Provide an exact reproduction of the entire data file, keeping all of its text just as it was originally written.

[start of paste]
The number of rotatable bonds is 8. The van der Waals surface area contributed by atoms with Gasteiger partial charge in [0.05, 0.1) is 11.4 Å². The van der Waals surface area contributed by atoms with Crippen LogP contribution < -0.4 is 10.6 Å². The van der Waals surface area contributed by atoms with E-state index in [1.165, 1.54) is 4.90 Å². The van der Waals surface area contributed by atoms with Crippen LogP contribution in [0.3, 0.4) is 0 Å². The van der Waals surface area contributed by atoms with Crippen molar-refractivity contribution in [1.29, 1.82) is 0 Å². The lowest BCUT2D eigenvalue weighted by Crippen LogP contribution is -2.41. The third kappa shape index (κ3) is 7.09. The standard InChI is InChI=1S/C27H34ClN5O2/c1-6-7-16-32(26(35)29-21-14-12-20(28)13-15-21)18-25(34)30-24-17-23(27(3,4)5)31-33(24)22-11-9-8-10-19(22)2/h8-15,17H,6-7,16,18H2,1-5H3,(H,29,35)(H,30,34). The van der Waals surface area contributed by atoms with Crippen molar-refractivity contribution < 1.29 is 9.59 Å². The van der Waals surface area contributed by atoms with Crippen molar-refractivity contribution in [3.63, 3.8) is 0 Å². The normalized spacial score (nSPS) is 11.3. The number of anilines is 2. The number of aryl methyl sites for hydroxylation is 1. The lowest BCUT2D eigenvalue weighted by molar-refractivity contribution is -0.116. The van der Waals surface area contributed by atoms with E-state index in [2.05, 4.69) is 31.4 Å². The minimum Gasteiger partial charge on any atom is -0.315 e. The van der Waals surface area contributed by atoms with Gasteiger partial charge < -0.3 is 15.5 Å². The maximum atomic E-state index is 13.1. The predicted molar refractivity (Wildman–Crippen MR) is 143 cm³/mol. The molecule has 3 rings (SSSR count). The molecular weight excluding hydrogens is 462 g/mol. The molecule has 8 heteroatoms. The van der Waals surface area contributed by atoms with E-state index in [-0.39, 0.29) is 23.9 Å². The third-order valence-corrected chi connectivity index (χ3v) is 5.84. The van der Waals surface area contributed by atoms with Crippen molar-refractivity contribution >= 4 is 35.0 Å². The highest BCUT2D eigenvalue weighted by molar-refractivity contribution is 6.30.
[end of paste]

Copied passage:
The number of rotatable bonds is 8. The van der Waals surface area contributed by atoms with Gasteiger partial charge in [0.05, 0.1) is 11.4 Å². The van der Waals surface area contributed by atoms with Crippen LogP contribution < -0.4 is 10.6 Å². The van der Waals surface area contributed by atoms with E-state index in [1.165, 1.54) is 4.90 Å². The van der Waals surface area contributed by atoms with Crippen LogP contribution in [0.3, 0.4) is 0 Å². The van der Waals surface area contributed by atoms with Crippen molar-refractivity contribution in [1.29, 1.82) is 0 Å². The lowest BCUT2D eigenvalue weighted by Crippen LogP contribution is -2.41. The third kappa shape index (κ3) is 7.09. The standard InChI is InChI=1S/C27H34ClN5O2/c1-6-7-16-32(26(35)29-21-14-12-20(28)13-15-21)18-25(34)30-24-17-23(27(3,4)5)31-33(24)22-11-9-8-10-19(22)2/h8-15,17H,6-7,16,18H2,1-5H3,(H,29,35)(H,30,34). The van der Waals surface area contributed by atoms with Crippen molar-refractivity contribution < 1.29 is 9.59 Å². The van der Waals surface area contributed by atoms with Crippen molar-refractivity contribution in [3.63, 3.8) is 0 Å². The normalized spacial score (nSPS) is 11.3. The number of anilines is 2. The number of aryl methyl sites for hydroxylation is 1. The lowest BCUT2D eigenvalue weighted by molar-refractivity contribution is -0.116. The van der Waals surface area contributed by atoms with E-state index in [2.05, 4.69) is 31.4 Å². The minimum Gasteiger partial charge on any atom is -0.315 e. The van der Waals surface area contributed by atoms with Gasteiger partial charge < -0.3 is 15.5 Å². The maximum atomic E-state index is 13.1. The predicted molar refractivity (Wildman–Crippen MR) is 143 cm³/mol. The molecule has 3 rings (SSSR count). The molecular weight excluding hydrogens is 462 g/mol. The molecule has 8 heteroatoms. The van der Waals surface area contributed by atoms with E-state index in [-0.39, 0.29) is 23.9 Å². The third-order valence-corrected chi connectivity index (χ3v) is 5.84. The van der Waals surface area contributed by atoms with Crippen molar-refractivity contribution >= 4 is 35.0 Å². The highest BCUT2D eigenvalue weighted by molar-refractivity contribution is 6.30.